Bankyfelin Notes. In the list of certificates awarded to success- ful scholars at the Old College School, Carmarthen, last week we are pleased to observe the name of Master J. T. J ones, of Warwenallt, as being the winner of a certi- ficate for excellence in shorthand. Master Jones being such a juvenile tyro at this fascinating art, it is gratifying to learn that his first efforts have met with such unqualified success. We have inspected his phonographic characters and consider them models of neat- ness, accuracy, and elegance. This is an art which should be included in the curricu- lum of all schools. Its study is not only fascinating and interesting, but it inculcates industry, perseverance, quickness of appre- hension, and improves the memory to a marked degree, and initiates one into the secret niceties of language. To any young man intending to embark in a literary profession or commeicial career we strongly advise its acquisition. What comical fellows those Cockneys arc indeed An individual in the neighbourhood unable to decide where he should spend his holidays wrote to a Londoner who had been to that pleasant sea-side resort —Margate, for a description of the place and this was the reply lie received MARGATE AS A HOLIDAY RESORT. "DEAR IR.- Yon could chrose many worse places to spend a ho'iday at than Margate. I do not say tlrat you would get any rest there, but yon would get plenty of recreation It is a jumpy ticklish sort of place, in fact cvertbing seems to be on the more It is ?ery lively, too, and there is no doubt that the "vast population" which the place contains makes strenuous efforts to place itself on familiar terms with each visitor, and there is no doubt that this effort has a marked effect on the majority of the visitors. The only drawback to the place is that owing to the vast population to which I have referred, it is utterly impossible to obtain a private bedroom anywhere in the place; in fact, every visiter is compelled to share his chamber with one or more of the inhabitants. Now, if these bed-fellows behaved like other individuals it would not matter so much, but they don't. They never feel sleepy, and at night they make a point of feeding, drinking, steeplechasing, nnd playing nil sorts of games, and sleep is out of the question. You have to stand this the whole of the time that you are down there, and in my case some of them insisted on returning to town with me. Barring this. Margate is a very lively place to spend a holiday. Yours fraternally, H P. P.S.-Lemc-n juice IS n ,ery good thing to take the freckles off." -0- A few miles from here lives a man of an extremely economical turn. Now, if it is within the realm of jiossibility, he will so thrive as to make a shilling into eighteen pence. He says he looks the troubles of life squarely in the face and he is determined to live. Now, the other day his hawk's eye alighted on a paragraph in a paper known as the Exchange and Mart. "Ah 1" says he, as he read the advertisement, here's a splendid tunic for 2s 3d. Well here's a bargain As he is a man who earns his daily bread by the sweat of his brow, he thought this a splendid piece of light apparel for the coming sultry weather. So the money and the order were forthwith forwarded to the dealer. Five days passed and no signs of the coat. His eagerness to see his new spec" was intense. He was sitting at breakfast one morning and was lifting a spoonful of porridge from the basin it was within an inch of his mouth when a knock shook the tenement. Down dropped the spoon with its contents and lie ran to the door. Ah here 'tis What?" demanded his wife, somewhat surprised. Why, the tunic now, half a minute," he said, as he cut the cord and opened the parcel, Oh d-, look look and what d'yer tkink it was ? Why, a soldiers' old scarlet tunic He says lie thinks the Exchange and Mart a fraud. --0- A dead and oppressive silence fell over the eisteddfod at St. Clears last Monday evening. Some of the people turned ashy white—some were shivering from fright at the presence of some object that had just entered—it was only Eos y Clocs -0- Y mas rhai beehgyn. ddim yn rahell o arJal Bankyfelin, yn ceisio d?nu serch y merched stynt drwy ddweyd wrthynt faint o atian sydd ganddynt yn y bank, a faint ccgeffylau sydd ganddynt yn yr ystabl gartref. Und druein o bonynt, nid yw merched glan Bankyfelin a'r ardil yn mynecl i gymnieryd en twyllo trwy y sothach dwl yna. Dyna dro ddijjwyddedd i fachgen pan yr oedd yn myned i ryw farm yn y nos i roi tro am y merched. Yr oedd y merched yn meddwl cael ambell i gusan a chofleicliad ganddo. Ond 0 y fath ddychryn a siomedigneth gawsanf, oherwydd y geiriau cyntaf a glywsant gan my lord cedd, fod ganddo bump o geffylau yn yr ystabl gartref, a r'un faint o gi-ooiiis yn fdrych ar eu hol; ae fod ganddo bum' cant o hunnau yn y bank. Dyna ffasiwn odd ogaru, onid £ ? Ond ri chofiodd y llanc ddweyd wrthynt am ti holl gyfoeth. Y mae ganddo fwlsyn eto yn ei feddiant, mor benwan ag ef ei huiisn ac efallai y bydd ganddo fochyn neu 16 neu ddafai yn ei ftddiant pan yr aiff yriO nesaf. Ond— Gwell iddo fyn'd i brynu ruoeh, A defuid, a riâ. tewicn, Nag i'Jdo geisio denu serch Y merched a'i lol wirion We arc much delighted with a dialogue wo heard at the concert last Friday evening, entitled Profi gyfeillioa it was gone through dramatically and effectively but this is nothing in comparison with a lively" dialogue" that took place the other evening between two persona. No. 1 proved con- clusively to Xo. 8 that the latter was not one of his pretended gyfeillion," but one of his bitter gelynion." A man has little or no conscience who can face you with a big lie It would be a rather difficult matter to make some people apprehend the meaning of the word conscience We regret to understand that Mr Albert Davies was not successful at the St Clears eisteddfod. However, the members of his choir acquitted them- selves in a manner creditable to Mr Davies, and he is to be complimented upon his first debut at an eisteddfod. We hope that this will not have a discouraging effect on Mr Davies' musical abilities, and we wish him better success next time. -0- The audience at the eisteddfod were entertained with some nmus:ng scents in the course of the evening, which evoked side-ppiitting laughter. One conductor marched np to the stage triumphantly, much elated with the success of his choir, to receive lis trophy, the bag cf coins." lie gripped the bag as if it were a Koh i-hoor, and shook hands triendiy with its presenter. He then confronted the audience, dangled the purse ex- ultingly/aiid smiled But really the conductor's ebullition was too much for the exasperable feelings of those who knew that Mr So-and-so had been down <; polishing up this conductor's choir, and their ire was vented when this Mr So-and-so's name resounded through the building whereat the natural smiles of the conductor changed into a broad sardonic grin, and to avenge himself he made use of his skill in cricket by flinging the purse into space. He tried to catch it as it descended, but he didn't, and down went the purse, and the brass lay scattered over the stage This was followed by a loud explosion of ironical laughter, which was still continuing when the conductor, after having collected every penny, got up and executed a couple of dances-somethirg like a mixture of a war-dance and an Irish-jig, and he finished up and few off the stage in a Highland fling -1;- The Secretary's error in announcing the name of a successful competitor was the next item to cause some amusement. The name of the wrong young man was pronounced, snd up he marched on air." The shock, indeed, was rery great, and he staggered a little when the puree was placed in his hands but. he gradually Tallied and made his way back to the gallery. But. (Ill lor the youtig tenor was hardly seated in the gallery, when a hue and cry was made for him. The Chairman pacitied the excited secretary by informing him of his belief in the young man's honesty and respectability, and he (the chairman) was perfectly convinced that the young man would not run away with the purse. Shouts were heard tbut he had already decamped with th-i purse (on the pretext of having tea). At this unexpected bit of the secretary was et&gpeicd, foLd he turned pale to think that the wrong man had made off with a purse con taining weil, 2e However, after a little flurry and no!se in the upper regions," somebody said, Here he is 1" But what d'yer think ? the young tenor wi-s not gciDg to be gulled to easily Sf) he said that ho would not bring back the purse, but." he ad 'ed in a coneitin.dug way, I'll halve with you So he cume down—without the purse, and gave back one shilling. Then there was a deuce of a row about the puree Someone shouted It's stole ? After a short search, howevtr, it was found, and thrown back to the tlage, amidbt the titters of the people. --0- What an extraordinary number of couples were epoouiujj on the loud from St. Clears last Monday night Why, they were thicker than the primroses on the hedges, and one could hardly see through the density of them. Yes, those wags know the best time for wooing. One young spark was so interested in them that he wasted two penn'orth of matches in trying to make out whether the couples harmonised according to the balancing laws of nature. A sad accident happened to one of these galiai t young men -one of King John's type, ysr know—why I he actually broke a p: ir of one and sixpenny braces and lost t-Ao ehirt s'uds and a colJar stud in trying to impress upon the negro lips of his Aneliner "-about six feet of flesh and bone—the burning temperature of his affection foi her -0- The grand treat given to the inhabitants ac well as the congregation of the chapel, by Mr and Mrs Davies, Waui;bricks, was quite unsurpassed for its excellence and sumptuosity, and we doubt v, hcLher such an enjoyable treat was given here before. After such a display of liberality Mr and Mrs Davies should be held in the highest esteem and admiration. 'Twero well for the inhabitants if there were more of these philantbropically-disposed ladies and gentlemen resident in the locality. AQUILÆ.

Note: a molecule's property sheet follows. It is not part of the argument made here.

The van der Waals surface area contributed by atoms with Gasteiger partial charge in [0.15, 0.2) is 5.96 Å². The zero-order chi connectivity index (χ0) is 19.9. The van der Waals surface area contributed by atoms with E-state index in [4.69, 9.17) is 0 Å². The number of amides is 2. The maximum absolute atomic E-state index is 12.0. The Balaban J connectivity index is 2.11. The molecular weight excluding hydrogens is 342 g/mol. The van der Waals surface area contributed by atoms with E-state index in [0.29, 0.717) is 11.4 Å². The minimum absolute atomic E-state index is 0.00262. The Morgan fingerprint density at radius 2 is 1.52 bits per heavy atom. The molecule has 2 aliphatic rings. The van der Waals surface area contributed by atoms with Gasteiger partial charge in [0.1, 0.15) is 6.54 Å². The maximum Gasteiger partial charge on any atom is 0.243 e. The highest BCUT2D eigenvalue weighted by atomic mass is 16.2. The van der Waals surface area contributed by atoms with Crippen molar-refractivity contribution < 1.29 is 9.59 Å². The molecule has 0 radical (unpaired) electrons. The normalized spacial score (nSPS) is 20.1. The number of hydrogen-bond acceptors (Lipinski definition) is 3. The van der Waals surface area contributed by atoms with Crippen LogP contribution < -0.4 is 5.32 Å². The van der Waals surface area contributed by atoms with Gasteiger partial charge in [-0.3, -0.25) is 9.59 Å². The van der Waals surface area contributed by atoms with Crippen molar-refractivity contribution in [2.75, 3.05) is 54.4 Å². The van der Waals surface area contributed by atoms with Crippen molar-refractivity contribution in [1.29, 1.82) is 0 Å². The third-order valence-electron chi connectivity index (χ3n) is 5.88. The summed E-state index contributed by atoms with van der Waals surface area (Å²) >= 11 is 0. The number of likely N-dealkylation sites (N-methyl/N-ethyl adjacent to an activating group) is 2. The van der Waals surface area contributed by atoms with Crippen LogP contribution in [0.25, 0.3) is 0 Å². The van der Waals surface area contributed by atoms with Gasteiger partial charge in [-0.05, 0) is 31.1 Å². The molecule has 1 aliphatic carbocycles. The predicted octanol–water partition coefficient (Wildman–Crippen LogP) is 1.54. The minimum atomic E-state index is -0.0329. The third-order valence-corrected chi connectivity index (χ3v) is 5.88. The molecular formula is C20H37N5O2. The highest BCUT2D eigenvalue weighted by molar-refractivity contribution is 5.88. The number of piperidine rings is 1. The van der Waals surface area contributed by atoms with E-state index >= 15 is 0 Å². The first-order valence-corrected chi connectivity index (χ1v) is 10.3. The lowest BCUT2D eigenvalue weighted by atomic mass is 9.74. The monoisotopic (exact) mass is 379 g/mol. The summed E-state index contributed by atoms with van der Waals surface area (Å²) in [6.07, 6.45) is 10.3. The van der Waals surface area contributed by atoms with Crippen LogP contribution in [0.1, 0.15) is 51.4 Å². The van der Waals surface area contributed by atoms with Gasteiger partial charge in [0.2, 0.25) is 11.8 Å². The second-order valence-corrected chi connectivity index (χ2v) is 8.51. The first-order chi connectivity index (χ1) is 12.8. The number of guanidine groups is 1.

Social Tea and Concert at Bankyfelin. Through the laudable munificence of Mr and Mrs Davies, Waunbricks, a most enjoyable repast was given on Friday afternoon, at the Bankyfelin ( hapel vestry, to the members of the congregation, the villagers, and their children. The tables were sumptuously and luxuriously adorned with exotica and variouj flowers. The striking feature of the taMes were the various artistic lorms into which the butter had been made by the skilful hands of Mi<s Thomas, Pontcowin. Amongst several forms of flo wers and uther articles made of butter was a beautiful Arum li'y, whitch for its striking reEembUnce to the original lily could not be surpassed; indeed, these beautiful and exquisite imit&tkns were naartellously and cleverly executed and reflected the highest credit upon Mies Thomas's skill and ingenuity. The richneis and sumptuousity of the repas recherche could not, but have satisfied e»en the most epicurean tastes A large supply of different kinds of cake, preserves' confectionery, fruits, and other delicacies, were spread in a tasty fashion. Tea commenced at three o'clock, and when the tables were chared it was half-past six over two hundred people having been regaled. After tea was over a qu&ntity of sweet- meats and other bonbons was distributed amongst the children by Mr Davies. Waunbricks. Here's another instance of Mr Davies's praiseworthy philanthropic qualities he presented eath widow resident in the village with a pound of tea! Amongst those lulias who rendered invaluable assistance in the working and serving of tea and the preparations of the tables we noticed Miss Evans, Clogyfral; Miss Jones, Warwenallt Missis Thomas, l'ontcowin Miss Harries, Plas Miss Thomas, Golden Lion Miss Phillips, Sheaf Inn Mrs Walters, Mill Miss Jones, Pwllygravel Miss Davies, Waunbricks Miss Walters, Plasnewydd and Mrs Morris. Amongst those who partook ol the tea we noticed Mr and MIS Davies Rev J. B. Thomas, pastor Mr Davies, Plas; Mr Jones, Pwllygravel Mr Jones, Warwenallt Mr T. Davies and Mr C. James, Smith Arms Mr Thomas, Penline; Mr Rowlands, Bankyfelin; Mr and Mrs Davies, Pembroke Dock Mr Edward", Fox and Hounds Mr Phillips, Sheaf Inn Mrs Davies, Factory; Mr Davies, Wern, &c. (Lack of space will not permit of our enumerating more names ) The concert cornruenred fit 7 p.m and there assembled a large and appreciative audience. The Rev J. B. Thomas presided, and distributed prizes to those whom he considered deserving of a priza in the theological examination held last week. The prizes were gtuerously given by Mr Thomas and Mr Charles James, Smiths' Arms. The fol'owing competitors were successful First Class -Miss Gwladys Thomas, Plas and Miss Bessie Davies, Bankyfelin (equal). Junior Class1st, Miss Mary Richards, Ty. newydd; 2nd, Miss Bessie Davies, Plas. The Rev J. B. Thomas, in the couroe of his remarks, eulogised with wdrm enconium Mr and Mrs Davies' munificence in providing such an excellent and sumptuous tea, and referred in laudatory term. to the generous mar.ner in wnich the widows had been treated he had much pleasure in proposirg a very hearty vote of thsnks to Mr and Mrs Davies, which was humorously seconded by Mr Davies, Plas, who also referred in glowing terms to Mr and Mrs Davies's bountifulness. The vote was carried unanimously. The Rev J. B. Thomas feeing compelled to leave, Mr Jones, Warwenallt, was unanimously voted to the chair, and the following excellent programme was then proceeded with, the accompanists for the evening being Miss Jones, Pwllygravel; Miis Bessie Davies, Smiths' Arms; and Miss M T homae, Golden Lion:—Recitation Mr W Davies, Factory; solo, Mr D Phillips; recitation, Miss Maggie Walteris solo, Mr Dan Davies recitation, Miss Annie Davies, Factory chorus, Children's Choir recitation, Miss Martha Davies, Factory solo, Miss Nanno Walters, Mill dialogue, "Profi cyfeillion," Plas Friends; solo, Mr Albert Davies; recitation, Miss Elizabeth Walters, Mill; duet, Muses Bess and Bessie Davies recitation, Mr D. Phillips; solo, Mr J. Davies; Factory recitation; Miss E. Davies, Factory quartette, Mr Albert Davies and friends piano solo, Miss Thomas, Golden Lion, Carmarthen recita- tion, Miss Bssoie Davies solo, Mr B. Phillips; solo, Mr Alcwyn Jones; reaitation, Mr J. Davies, Factory chorus, Children's Choir recitation, Miss Maggie Phillips quartette, Mr J. Walters and friends recitation, Miss M. J. Davie#, Waun- bricks recitition, Mr H. Lewis, Plaspant quartette, Mr T. Davies and friends recitatirn, Miss Mary Walters, Plasnewydd; solo, Mr Albert Davies recitation, M;ss A Thomas, Plas quartette, Mr Howell Jones and party dialogue, Metsrs W. Phillips and David Jones chorus, "Softly roam gentle night," Ladies' choir, con- ducted by Miss Jones, Warwenallt; chorus, Plas friends chorus, Dewrion feibion Gwalia," Male Yuice Party solo, Miss M. A. Jonea, Pwllygravel. Eveiy item was well appreciated, and the conceit was a perfect euccees. At the conclusion, Mr Rowland* moved a vote of thanks to Mr Jones, Warwenallt, for presiding, which was duly seconded, and carried unanimously. Good Friday will le memorable for the unprecedented bounleoua treat given to the inhabitants and members of the chipel by Mr and Mrs Davies, Waunbricks —a benefartor and benefactress whose names have been and will be held in the highest esteem and veneration.